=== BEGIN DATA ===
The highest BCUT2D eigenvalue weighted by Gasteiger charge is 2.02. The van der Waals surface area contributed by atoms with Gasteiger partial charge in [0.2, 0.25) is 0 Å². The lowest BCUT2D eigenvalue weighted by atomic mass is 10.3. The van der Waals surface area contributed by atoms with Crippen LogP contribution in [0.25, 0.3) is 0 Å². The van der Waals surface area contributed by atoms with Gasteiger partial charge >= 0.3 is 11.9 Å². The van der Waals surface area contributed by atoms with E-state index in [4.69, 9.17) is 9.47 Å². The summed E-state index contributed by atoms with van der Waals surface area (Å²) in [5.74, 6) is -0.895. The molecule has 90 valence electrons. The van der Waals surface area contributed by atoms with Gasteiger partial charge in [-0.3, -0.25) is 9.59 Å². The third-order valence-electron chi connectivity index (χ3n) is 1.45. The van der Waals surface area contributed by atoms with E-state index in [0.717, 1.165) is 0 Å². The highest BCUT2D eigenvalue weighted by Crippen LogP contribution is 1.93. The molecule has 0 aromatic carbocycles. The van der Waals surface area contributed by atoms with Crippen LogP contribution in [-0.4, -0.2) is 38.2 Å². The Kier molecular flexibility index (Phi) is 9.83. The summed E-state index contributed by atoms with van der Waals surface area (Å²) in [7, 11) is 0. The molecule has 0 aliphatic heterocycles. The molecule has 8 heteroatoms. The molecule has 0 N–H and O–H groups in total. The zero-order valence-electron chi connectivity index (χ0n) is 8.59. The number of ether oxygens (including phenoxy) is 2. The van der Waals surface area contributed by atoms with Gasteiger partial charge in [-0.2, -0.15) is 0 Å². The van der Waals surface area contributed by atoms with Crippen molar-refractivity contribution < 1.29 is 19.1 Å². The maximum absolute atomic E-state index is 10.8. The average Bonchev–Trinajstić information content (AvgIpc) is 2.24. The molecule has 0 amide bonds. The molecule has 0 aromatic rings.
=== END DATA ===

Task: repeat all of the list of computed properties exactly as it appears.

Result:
The highest BCUT2D eigenvalue weighted by Gasteiger charge is 2.02. The van der Waals surface area contributed by atoms with Gasteiger partial charge in [0.2, 0.25) is 0 Å². The lowest BCUT2D eigenvalue weighted by atomic mass is 10.3. The van der Waals surface area contributed by atoms with Crippen LogP contribution in [0.25, 0.3) is 0 Å². The van der Waals surface area contributed by atoms with Gasteiger partial charge >= 0.3 is 11.9 Å². The van der Waals surface area contributed by atoms with E-state index in [4.69, 9.17) is 9.47 Å². The summed E-state index contributed by atoms with van der Waals surface area (Å²) in [5.74, 6) is -0.895. The molecule has 90 valence electrons. The van der Waals surface area contributed by atoms with Gasteiger partial charge in [-0.3, -0.25) is 9.59 Å². The third-order valence-electron chi connectivity index (χ3n) is 1.45. The van der Waals surface area contributed by atoms with E-state index in [0.717, 1.165) is 0 Å². The highest BCUT2D eigenvalue weighted by Crippen LogP contribution is 1.93. The molecule has 0 aromatic carbocycles. The van der Waals surface area contributed by atoms with Crippen LogP contribution in [-0.4, -0.2) is 38.2 Å². The Kier molecular flexibility index (Phi) is 9.83. The summed E-state index contributed by atoms with van der Waals surface area (Å²) in [7, 11) is 0. The molecule has 0 aliphatic heterocycles. The molecule has 8 heteroatoms. The molecule has 0 N–H and O–H groups in total. The zero-order valence-electron chi connectivity index (χ0n) is 8.59. The number of ether oxygens (including phenoxy) is 2. The van der Waals surface area contributed by atoms with Gasteiger partial charge in [-0.2, -0.15) is 0 Å². The van der Waals surface area contributed by atoms with Crippen molar-refractivity contribution < 1.29 is 19.1 Å². The maximum absolute atomic E-state index is 10.8. The average Bonchev–Trinajstić information content (AvgIpc) is 2.24. The molecule has 0 amide bonds. The molecule has 0 aromatic rings.